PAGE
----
Top 10 MLB Black Baseball Players of All Time Rankings
Ranking the Best Black Baseball Players in MLB History in honor of Black History Month
As we celebrate the legacy of Dr. Martin Luther King Jr. and we head into Black History Month, we at Fan Rankings want to see who is the best of the best today and from yesteryear. In speaking of today compared to yesteryear, there are not many African American players in MLB. And so far, the numbers will continue to drop unless something is done.
Today, we combine the greats from today and yesteryear to rank the best Black Major League Baseball players of All-Time. It was a difficult choice because we have stars from multiple different eras. The depth of great players was so amazing that we omitted Hall of Famers such as Satchel Page, Tim Raines, Harold Baines, and Eddie Murray. Now without further ado here is the list but first here are some honorable mentions.
Team(s): Chicago Cubs (1961–1964) & St. Louis Cardinals (1964–1979)
Brock compiled 3,023 hits in his career as well as retired as the all-time leader in stolen bases with 938. His .391 batting average in the World Series is the highest among players that have played at least 20 games in the fall classic where he won titles in 194 and 1967.
Team(s): Cleveland Indians (1947–1955), Chicago White Sox (1956–1957), Cleveland Indians (1958), Detroit Tigers (1959), & Chicago White Sox (1959)
Almost Three months after Jackie Robinson broke the color barrier in baseball for the National League, Doby broke the color barrier in the American League when he suited up for the Cleveland Indians against the Chicago white sox on July 5th, 1947. He was a World Series champion in 1948, a seven-time All-Star, and led the league in runs batted in 1954.
Top 10 Black Baseball Players All-Time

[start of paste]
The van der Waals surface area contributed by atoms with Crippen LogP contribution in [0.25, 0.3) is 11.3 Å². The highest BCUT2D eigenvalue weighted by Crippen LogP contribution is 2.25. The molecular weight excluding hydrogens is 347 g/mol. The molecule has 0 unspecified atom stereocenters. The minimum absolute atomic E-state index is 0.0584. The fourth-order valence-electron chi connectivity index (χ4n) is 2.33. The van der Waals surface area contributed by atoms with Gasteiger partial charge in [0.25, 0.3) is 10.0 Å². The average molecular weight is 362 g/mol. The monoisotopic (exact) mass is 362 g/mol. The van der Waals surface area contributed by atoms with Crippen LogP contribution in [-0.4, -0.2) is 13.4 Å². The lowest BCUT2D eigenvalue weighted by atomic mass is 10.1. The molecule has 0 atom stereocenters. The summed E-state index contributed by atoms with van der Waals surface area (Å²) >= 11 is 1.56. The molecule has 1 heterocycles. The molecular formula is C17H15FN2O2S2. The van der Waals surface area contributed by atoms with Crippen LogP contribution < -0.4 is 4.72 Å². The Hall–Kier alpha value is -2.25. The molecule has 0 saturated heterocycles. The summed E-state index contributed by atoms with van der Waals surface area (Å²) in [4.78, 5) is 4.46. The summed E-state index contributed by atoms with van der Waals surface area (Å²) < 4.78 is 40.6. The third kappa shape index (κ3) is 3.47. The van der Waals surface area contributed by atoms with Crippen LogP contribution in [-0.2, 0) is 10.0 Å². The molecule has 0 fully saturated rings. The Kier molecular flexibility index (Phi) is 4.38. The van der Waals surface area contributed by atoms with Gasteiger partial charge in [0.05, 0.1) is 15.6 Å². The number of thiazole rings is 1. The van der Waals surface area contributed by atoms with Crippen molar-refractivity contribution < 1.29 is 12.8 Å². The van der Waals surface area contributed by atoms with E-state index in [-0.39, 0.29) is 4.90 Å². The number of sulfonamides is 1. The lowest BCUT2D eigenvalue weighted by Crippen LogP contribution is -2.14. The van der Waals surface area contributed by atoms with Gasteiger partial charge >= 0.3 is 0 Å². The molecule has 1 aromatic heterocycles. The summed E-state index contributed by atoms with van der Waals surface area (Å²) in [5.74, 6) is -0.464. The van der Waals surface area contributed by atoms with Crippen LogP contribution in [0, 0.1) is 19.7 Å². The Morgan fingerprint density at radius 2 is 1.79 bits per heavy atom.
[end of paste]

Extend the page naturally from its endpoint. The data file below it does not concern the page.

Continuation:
10. Rickey Henderson
Team(s): Oakland Athletics (1979–1984), New York Yankees (1985–1989), Oakland Athletics (1989–1993), Toronto Blue Jays (1993), Oakland Athletics (1994–1995), San Diego Padres (1996–1997), Anaheim Angels (1997), Oakland Athletics (1998), New York Mets (1999–2000), Seattle Mariners (2000), San Diego Padres (2001), Boston Red Sox (2002), & Los Angeles Dodgers (2003)
Henderson is the best leadoff hitter of all time. He had 100 plus stolen bases in a season on three occasions, he led the league in stolen bases a whopping 12 times, and he is the all-time stolen base leader (1,406) for a career that may never be broken. He also has the most lead-off home runs in history with 81 and his 2,295 runs are also first all-time.
9. Reggie Jackson
Team(s): Kansas City / Oakland Athletics (1967–1975), Baltimore Orioles (1976), New York Yankees (1977–1981), California Angels (1982–1986), & Oakland Athletics (1987)
Jackson, known as Mr. October, had the most iconic performances in World Series history. In Game 6 of the series, he hit three home runs on three straight pitches against the Los Angeles Dodgers to clinch the 1977 World series where he won series MVP. He also won an American League MVP award in 1973 for the Oakland Athletics where he also won World Series MVP. Jackson is a five-time champion, 14-time all-star, and hit 563 career home runs.
8. Tony Gwinn
Team(s): San Diego Padres (1982–2001)
Gwinn was the best player to ever put on a San Diego Padres uniform. He won eight batting titles, seven Silver Slugger Awards, and has 3,141 hits. He was also a great defender in his prime while he collected five Gold Gloves at right field. He also won the Roberto Clemente Award in 1999 awarded to the Player that exemplifies the game of baseball, sportsmanship, community involvement, and contribution to the team.
7. Jackie Robinson
Team(s): Brooklyn Dodgers (1947–1956)